Review: “Light Flashes” by Dubbest Draws Powerful Imagery

“I wonder ‘am I dreaming?’/ Right now, I feel like I am far from my body.”

In an excellent case of the meta-narrative, Dubbest captures the essence of their newest full length album Light Flashes in one lyric. The third release by the Boston-based quintet carries on its tradition of surrealist lyrics wrapped inside some lethargic, yet danceable music.

Dubbest is special in that they have this tendency to take the important elements of dub and re-create it into some of the chillest songwriting a reggae fan can vibe to. Let’s face it: dub can seem pretty formulaic from time to time. The crawling rhythms and heavily delayed guitar can make it hard for listeners to distinguish one band from another.

But ultimately what projects Dubbest beyond the sea of the generic genre sound is their unique, memorable melodies. Whether it’s the opening vocal melody on the first single “Spend The Day,” or the impulsive singalong chorus to “Weeping Heart,” or pretty much every element of the song “Escape Route,” it wouldn’t be hard to imagine even a single member of their audiences vocalizing along with their incomparable melodies.

Watch the Music Video for “Spend the Day” by Dubbest

Throughout the album, the band’s performance style is very contained, almost as though they tried to record without waking the next door neighbors. The muted drums, gentle guitar riffs and soothing vocals that dominate the majority of the album create a sort of dreamscape that’ll have audience members in an immediate trance. Simply put, the gunfire snare intro on the band’s first track “One Thing” is, without a doubt, the most aggressive thing you’ll hear on the record.

The band uses it to their advantage in a way other than to create a unique sound as well; it is a tool used to make the alluding complexities of their songs deceptively simple. The band plays their songs with such mastery, it’s almost sounds as if they walked into practice one day with twelve songs and recorded the whole thing in one take.

Dubbest - Light Flashes Cover ArtWhat makes the band so complex, however, is their ability to expand beyond recording your average dub/reggae tune, and instead creating a collage of sound that immediately evokes mental imagery. The boys create a new world with every song, using guitar tones that sound as though they just came back from a stay at the Virgin Islands, noir-style horns that slur from song to song, thumping bass grooves and keyboard melodies sprinkled all over the album.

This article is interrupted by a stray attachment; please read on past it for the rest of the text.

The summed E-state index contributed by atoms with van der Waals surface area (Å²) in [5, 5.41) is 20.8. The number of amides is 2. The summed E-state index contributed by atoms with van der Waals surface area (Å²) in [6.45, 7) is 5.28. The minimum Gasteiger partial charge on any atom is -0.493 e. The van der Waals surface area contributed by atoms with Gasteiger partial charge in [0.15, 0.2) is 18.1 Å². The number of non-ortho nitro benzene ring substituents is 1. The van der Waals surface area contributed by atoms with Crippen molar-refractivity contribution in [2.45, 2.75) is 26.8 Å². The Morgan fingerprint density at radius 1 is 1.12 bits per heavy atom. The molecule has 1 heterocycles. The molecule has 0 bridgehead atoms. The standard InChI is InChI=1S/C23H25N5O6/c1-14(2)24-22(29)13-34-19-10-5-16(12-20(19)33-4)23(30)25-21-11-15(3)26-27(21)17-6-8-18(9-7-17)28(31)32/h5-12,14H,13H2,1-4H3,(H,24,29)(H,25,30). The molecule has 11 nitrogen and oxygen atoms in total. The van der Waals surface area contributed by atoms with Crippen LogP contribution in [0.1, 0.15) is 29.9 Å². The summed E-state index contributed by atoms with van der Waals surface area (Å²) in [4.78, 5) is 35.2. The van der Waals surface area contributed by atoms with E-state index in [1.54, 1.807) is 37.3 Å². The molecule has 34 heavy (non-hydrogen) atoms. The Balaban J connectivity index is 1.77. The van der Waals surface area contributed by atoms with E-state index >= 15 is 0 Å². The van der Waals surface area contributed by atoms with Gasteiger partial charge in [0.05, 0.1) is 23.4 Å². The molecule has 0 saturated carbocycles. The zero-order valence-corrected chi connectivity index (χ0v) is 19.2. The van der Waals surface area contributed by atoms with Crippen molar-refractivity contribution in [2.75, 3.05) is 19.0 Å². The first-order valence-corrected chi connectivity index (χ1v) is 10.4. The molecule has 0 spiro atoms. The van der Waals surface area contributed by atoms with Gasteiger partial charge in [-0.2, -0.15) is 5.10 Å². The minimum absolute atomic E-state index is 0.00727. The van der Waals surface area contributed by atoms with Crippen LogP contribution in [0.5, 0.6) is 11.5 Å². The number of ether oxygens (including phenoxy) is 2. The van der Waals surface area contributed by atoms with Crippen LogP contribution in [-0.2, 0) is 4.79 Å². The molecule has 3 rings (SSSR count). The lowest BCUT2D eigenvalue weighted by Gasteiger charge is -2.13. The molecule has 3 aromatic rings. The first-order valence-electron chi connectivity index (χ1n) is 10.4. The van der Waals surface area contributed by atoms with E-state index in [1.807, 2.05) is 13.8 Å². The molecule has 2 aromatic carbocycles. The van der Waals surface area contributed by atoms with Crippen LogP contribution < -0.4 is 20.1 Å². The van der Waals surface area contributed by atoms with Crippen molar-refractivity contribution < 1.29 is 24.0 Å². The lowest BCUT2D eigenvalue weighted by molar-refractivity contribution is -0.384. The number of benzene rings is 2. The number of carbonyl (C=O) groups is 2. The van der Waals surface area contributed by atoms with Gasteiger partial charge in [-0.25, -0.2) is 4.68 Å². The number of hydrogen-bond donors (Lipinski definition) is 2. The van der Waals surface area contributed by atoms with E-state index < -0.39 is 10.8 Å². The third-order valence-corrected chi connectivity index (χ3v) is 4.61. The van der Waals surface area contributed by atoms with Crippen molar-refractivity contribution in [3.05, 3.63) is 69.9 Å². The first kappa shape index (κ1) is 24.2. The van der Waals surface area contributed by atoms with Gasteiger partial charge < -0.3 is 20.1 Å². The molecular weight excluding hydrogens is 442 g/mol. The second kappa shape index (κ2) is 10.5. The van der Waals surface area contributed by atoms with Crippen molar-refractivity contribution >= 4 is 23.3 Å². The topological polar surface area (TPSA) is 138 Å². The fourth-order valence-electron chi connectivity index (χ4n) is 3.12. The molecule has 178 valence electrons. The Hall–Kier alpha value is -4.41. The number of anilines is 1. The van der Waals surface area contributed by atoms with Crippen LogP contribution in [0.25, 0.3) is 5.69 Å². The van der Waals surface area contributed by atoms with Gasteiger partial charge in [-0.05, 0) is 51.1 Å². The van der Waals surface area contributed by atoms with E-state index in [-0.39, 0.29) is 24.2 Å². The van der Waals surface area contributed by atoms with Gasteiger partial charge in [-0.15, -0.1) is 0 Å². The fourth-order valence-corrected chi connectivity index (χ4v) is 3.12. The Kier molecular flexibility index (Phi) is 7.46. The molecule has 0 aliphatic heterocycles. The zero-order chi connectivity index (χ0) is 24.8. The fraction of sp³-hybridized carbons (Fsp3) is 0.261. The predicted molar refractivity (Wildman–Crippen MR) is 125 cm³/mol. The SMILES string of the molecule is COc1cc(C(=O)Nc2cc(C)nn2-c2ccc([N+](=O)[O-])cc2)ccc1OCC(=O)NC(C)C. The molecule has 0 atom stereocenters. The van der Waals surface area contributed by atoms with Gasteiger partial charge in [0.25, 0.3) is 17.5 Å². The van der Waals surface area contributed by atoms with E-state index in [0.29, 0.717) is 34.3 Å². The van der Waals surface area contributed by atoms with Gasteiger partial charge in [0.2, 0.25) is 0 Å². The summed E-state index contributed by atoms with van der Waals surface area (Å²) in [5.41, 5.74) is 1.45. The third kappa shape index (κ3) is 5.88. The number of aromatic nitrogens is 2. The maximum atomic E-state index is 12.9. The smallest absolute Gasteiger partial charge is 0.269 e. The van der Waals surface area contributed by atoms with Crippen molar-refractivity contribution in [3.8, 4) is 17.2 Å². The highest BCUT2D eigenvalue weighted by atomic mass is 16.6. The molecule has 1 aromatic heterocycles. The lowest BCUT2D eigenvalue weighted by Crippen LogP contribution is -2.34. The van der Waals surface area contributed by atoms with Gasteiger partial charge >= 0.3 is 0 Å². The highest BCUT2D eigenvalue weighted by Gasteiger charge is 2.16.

The thing the really stands out, however, is Ryan Thaxter’s vocals and his picturesque lyrics. I wouldn’t hesitate to use the word poetry to describe the band’s words, not because of their acceptable (at best) rhymes, but the way that they pull the listener in with surrealistic metaphors and psychedelic imagery. Though his flawless vocals carry just as much weight in the verses of the songs, it takes a lot for the listener to pull itself away from the choruses, which will have her singing along before you’re done with your first listen.

Dubbest is currently gearing up for a west coast tour that will go on for a little more than one month, which seems fitting considering the bonfire-on-the-beach vibe of Light Flashes. But this is a choice album to represent the east coast reggae scene because it’s a reminder that while we’re only on the sands for three months out of the year, the power of imagination can go a long way when you’re listening to the right music.

“Light Flashses” will be available July 7 via iTunes, Bandcamp, Amazon, and the Band’s website. Dubbest performs tonight, June 12 at Bull McCabe’s in Somerville. Cover is $5 and music starts at 10pm. Join the Facebook event. Head to the band’s website for more tour dates.

AG Sorette

AG Sorette’s exposure to ska dated as far back as middle school with Sublime, Reel Big Fish, and the Tony Hawk Pro Skater soundtracks. After playing in various ska and punk bands in his teens, Sorette combined his love of writing with music, and began writing about bands and covering concerts for his college newspaper and New Hampshire-based publications such as The Hippo Press and The Wire.

Leave a Reply